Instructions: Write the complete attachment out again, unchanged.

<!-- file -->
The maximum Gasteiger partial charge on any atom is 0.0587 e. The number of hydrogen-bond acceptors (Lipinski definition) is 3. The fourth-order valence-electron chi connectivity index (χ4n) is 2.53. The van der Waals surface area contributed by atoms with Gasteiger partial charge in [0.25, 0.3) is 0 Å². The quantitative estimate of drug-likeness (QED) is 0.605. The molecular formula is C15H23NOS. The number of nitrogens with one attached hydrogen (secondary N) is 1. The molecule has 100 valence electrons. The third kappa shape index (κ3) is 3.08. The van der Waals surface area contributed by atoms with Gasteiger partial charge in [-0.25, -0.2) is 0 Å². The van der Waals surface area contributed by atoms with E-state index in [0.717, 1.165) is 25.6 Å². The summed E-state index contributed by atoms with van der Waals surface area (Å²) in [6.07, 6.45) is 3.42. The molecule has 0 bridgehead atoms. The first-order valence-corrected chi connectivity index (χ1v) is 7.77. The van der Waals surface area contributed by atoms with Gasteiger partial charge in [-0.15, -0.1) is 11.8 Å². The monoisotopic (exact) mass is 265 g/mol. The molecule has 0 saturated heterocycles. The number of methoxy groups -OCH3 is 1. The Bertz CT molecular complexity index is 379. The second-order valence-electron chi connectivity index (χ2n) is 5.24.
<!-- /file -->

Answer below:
The maximum Gasteiger partial charge on any atom is 0.0587 e. The number of hydrogen-bond acceptors (Lipinski definition) is 3. The fourth-order valence-electron chi connectivity index (χ4n) is 2.53. The van der Waals surface area contributed by atoms with Gasteiger partial charge in [0.25, 0.3) is 0 Å². The quantitative estimate of drug-likeness (QED) is 0.605. The molecular formula is C15H23NOS. The number of nitrogens with one attached hydrogen (secondary N) is 1. The molecule has 100 valence electrons. The third kappa shape index (κ3) is 3.08. The van der Waals surface area contributed by atoms with Gasteiger partial charge in [-0.25, -0.2) is 0 Å². The van der Waals surface area contributed by atoms with E-state index in [0.717, 1.165) is 25.6 Å². The summed E-state index contributed by atoms with van der Waals surface area (Å²) in [6.07, 6.45) is 3.42. The molecule has 0 bridgehead atoms. The first-order valence-corrected chi connectivity index (χ1v) is 7.77. The van der Waals surface area contributed by atoms with Gasteiger partial charge in [-0.15, -0.1) is 11.8 Å². The monoisotopic (exact) mass is 265 g/mol. The molecule has 0 saturated heterocycles. The number of methoxy groups -OCH3 is 1. The Bertz CT molecular complexity index is 379. The second-order valence-electron chi connectivity index (χ2n) is 5.24.